On Wednesday, November 15, at Choate Conference Room of Carnegie Endowment for International Peace, expert speakers convened for “Nord Stream and European Energy Security” conference, where a detailed and comprehensive analysis of the Russian objectives, European responses, and American policies related to this large project were provided.
Two panels with distinguished figures examined the "Russian Geopolitical Objectives vs. European Gas Supply Diversification" and the "Nord Stream: Implications for Central and Eastern Europe and the Southern Gas Corridor".
At first panel, Michael Carpenter, Senior Director, Penn Biden Center for Diplomacy and Global Engagement and former U.S. Deputy Assistant Secretary of Defense spoke on “Russia’s Geopolitical Objectives Through Energy Projects”, Matthew Bryza, Board Member at The Jamestown Foundation, and former U.S. Ambassador to Azerbaijan and U.S. Deputy Assistant Secretary of State (spoke) on “Nord Stream Project’s Implications for Europe”, Daniel Fried, Former U.S. Assistant Secretary of State and Ambassador to Poland spoke on “U.S. Sanctions Policy and Europe’s Energy Security”, and Anders Åslund, Senior Fellow at The Atlantic Council spoke on “European Union’s Dilemma on Nord Stream”.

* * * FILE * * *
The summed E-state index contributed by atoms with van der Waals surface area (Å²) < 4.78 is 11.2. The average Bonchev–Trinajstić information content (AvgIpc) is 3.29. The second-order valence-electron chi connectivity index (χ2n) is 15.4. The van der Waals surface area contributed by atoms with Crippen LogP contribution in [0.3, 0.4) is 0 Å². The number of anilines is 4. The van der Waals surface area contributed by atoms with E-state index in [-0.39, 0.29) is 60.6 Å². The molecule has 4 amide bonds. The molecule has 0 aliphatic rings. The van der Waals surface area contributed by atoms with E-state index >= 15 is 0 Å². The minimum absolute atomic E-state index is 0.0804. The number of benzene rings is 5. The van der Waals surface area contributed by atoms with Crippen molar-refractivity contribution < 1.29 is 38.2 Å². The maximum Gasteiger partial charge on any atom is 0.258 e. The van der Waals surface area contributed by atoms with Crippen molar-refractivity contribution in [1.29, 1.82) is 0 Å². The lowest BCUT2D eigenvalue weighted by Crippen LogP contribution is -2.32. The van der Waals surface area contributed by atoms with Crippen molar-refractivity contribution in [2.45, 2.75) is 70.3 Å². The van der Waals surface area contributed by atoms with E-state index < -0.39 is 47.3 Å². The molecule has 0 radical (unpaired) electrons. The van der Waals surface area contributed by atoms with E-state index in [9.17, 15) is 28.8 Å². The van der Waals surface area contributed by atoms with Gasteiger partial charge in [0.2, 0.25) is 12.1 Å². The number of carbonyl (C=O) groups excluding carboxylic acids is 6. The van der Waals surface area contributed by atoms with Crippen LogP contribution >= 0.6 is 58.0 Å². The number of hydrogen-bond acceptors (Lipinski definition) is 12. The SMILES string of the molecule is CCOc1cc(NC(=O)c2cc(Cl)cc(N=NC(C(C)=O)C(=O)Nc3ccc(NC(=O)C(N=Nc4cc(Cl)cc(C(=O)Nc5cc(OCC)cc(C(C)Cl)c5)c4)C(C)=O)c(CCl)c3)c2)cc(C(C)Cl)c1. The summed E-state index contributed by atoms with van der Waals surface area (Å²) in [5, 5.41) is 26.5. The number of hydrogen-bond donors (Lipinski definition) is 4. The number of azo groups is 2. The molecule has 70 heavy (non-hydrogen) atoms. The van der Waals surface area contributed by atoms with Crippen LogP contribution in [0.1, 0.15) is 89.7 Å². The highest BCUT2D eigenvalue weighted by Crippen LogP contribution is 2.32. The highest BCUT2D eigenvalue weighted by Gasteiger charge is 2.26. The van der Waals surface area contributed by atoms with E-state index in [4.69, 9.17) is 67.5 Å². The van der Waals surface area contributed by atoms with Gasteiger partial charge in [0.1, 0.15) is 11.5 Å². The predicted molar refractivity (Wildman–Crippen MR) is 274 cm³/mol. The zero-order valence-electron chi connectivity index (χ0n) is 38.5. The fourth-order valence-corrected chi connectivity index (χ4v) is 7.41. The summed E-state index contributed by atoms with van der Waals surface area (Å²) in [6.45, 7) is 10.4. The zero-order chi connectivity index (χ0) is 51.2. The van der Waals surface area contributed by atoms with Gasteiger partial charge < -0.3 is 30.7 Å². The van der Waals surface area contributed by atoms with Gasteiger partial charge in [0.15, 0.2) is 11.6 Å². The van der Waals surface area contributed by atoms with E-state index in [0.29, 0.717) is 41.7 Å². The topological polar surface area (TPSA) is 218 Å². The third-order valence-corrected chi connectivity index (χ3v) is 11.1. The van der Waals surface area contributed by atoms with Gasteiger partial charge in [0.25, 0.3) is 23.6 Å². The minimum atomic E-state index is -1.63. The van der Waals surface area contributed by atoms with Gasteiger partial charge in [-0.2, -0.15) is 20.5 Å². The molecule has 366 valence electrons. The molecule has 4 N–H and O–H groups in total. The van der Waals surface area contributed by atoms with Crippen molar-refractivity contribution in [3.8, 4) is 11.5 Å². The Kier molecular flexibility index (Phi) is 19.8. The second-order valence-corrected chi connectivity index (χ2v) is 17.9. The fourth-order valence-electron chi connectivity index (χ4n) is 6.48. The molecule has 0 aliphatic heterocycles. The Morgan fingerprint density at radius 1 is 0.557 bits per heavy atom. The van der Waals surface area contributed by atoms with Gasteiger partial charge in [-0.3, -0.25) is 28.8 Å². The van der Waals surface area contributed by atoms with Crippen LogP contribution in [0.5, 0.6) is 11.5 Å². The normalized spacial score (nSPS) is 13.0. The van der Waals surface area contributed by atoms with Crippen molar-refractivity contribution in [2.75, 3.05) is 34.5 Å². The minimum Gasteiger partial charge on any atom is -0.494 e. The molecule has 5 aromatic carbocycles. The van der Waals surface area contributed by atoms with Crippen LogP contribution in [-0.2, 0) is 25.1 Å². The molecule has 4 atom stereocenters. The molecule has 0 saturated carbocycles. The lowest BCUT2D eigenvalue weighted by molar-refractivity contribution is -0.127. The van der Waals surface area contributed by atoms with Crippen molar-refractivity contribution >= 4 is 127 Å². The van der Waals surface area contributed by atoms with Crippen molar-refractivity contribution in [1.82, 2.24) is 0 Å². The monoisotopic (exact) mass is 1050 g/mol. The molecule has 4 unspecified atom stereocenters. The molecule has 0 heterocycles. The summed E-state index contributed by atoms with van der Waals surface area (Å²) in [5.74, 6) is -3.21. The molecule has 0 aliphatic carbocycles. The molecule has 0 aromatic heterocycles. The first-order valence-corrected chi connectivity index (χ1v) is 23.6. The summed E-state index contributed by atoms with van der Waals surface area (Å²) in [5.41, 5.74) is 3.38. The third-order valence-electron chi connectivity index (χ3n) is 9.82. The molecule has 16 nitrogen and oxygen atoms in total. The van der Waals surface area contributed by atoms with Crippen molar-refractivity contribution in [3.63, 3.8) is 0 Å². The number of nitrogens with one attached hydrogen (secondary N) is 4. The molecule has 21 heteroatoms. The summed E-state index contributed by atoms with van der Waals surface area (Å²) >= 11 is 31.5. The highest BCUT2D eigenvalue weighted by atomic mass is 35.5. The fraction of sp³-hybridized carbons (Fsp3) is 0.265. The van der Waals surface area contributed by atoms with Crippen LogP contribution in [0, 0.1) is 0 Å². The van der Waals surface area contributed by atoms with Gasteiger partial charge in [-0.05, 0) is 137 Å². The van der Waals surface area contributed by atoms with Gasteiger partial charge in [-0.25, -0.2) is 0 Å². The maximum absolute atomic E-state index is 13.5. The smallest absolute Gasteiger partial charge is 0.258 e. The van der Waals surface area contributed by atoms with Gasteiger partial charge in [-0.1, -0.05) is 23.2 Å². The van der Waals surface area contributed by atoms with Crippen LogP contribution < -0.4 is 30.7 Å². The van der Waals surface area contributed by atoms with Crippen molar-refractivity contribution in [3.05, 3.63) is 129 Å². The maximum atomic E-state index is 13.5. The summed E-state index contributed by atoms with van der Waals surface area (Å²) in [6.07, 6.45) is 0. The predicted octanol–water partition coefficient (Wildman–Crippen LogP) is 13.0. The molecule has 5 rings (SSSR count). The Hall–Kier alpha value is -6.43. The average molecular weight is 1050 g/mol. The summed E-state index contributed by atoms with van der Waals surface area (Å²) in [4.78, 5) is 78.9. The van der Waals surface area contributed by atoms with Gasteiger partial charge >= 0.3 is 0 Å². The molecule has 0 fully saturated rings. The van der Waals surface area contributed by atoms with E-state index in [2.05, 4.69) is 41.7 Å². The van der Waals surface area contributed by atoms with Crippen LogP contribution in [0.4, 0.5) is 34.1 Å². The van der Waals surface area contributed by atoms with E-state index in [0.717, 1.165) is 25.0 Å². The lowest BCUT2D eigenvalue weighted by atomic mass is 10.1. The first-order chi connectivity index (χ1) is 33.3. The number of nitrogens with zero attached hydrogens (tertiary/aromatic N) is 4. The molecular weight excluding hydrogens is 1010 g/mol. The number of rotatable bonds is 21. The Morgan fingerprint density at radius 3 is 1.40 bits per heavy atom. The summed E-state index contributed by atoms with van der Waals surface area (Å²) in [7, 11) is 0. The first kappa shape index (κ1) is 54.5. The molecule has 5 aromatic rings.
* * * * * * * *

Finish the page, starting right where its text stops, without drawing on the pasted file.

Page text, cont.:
Amos Hochstein, Senior Vice-President, Tellurian Inc. and Former U.S. Special Envoy and Coordinator for International Energy Affairs of State Department was the keynote speaker, analysing “Nord Stream Project’s Implications for US LNG Export to Europe”. At panel Two, "Nord Stream: Implications for Central and Eastern Europe and the Southern Gas Corridor", Keith Smith, Senior Fellow, Center for European Policy Analysis and former U.S. Ambassador to Lithuania, spoke on “Nord Stream Project’s Impact on Ukraine and the Baltic States”, Margarita Assenova, Director of Programs, Balkans, Caucasus & Central Asia atThe Jamestown Foundation analysed the “Nord Stream Project’s Implications for Southeast Europe”, and Vladimir Socor, Senior Fellow, The Jamestown Foundation spoke about “Nord Stream and Turkish Stream: Implications for the Black Sea Region”
The Gazprom-led Nord Stream Two gas pipeline project supported by Russia, Germany and a consortium of five Western European companies is slated to be completed by the year 2019. Parallel to the existing Nord Stream One pipeline on the Baltic seabed, Nord Stream Two would double the system’s total capacity to 110 billion cubic meters (bcm) annually, all earmarked for direct delivery to Germany. This volume will constitute 80 percent of all Russian gas supplies to Europe, channeled through a single transit route. The Nord Stream project would bypass a number of key U.S. allies in Central-Eastern Europe, including Ukraine, potentially eliminating Ukraine as a major transit route to Europe.
The project presents a dilemma for the European Union, which will have to find a consensus among its members to protect its energy security and anti-monopoly policies. It would also undermine the expansion of U.S. LNG supplies to Europe, if Gazprom starts dumping gas prices to undercut the budding spot market and unfairly compete with American LNG companies.
Discussion Panel I
Discussion Panel II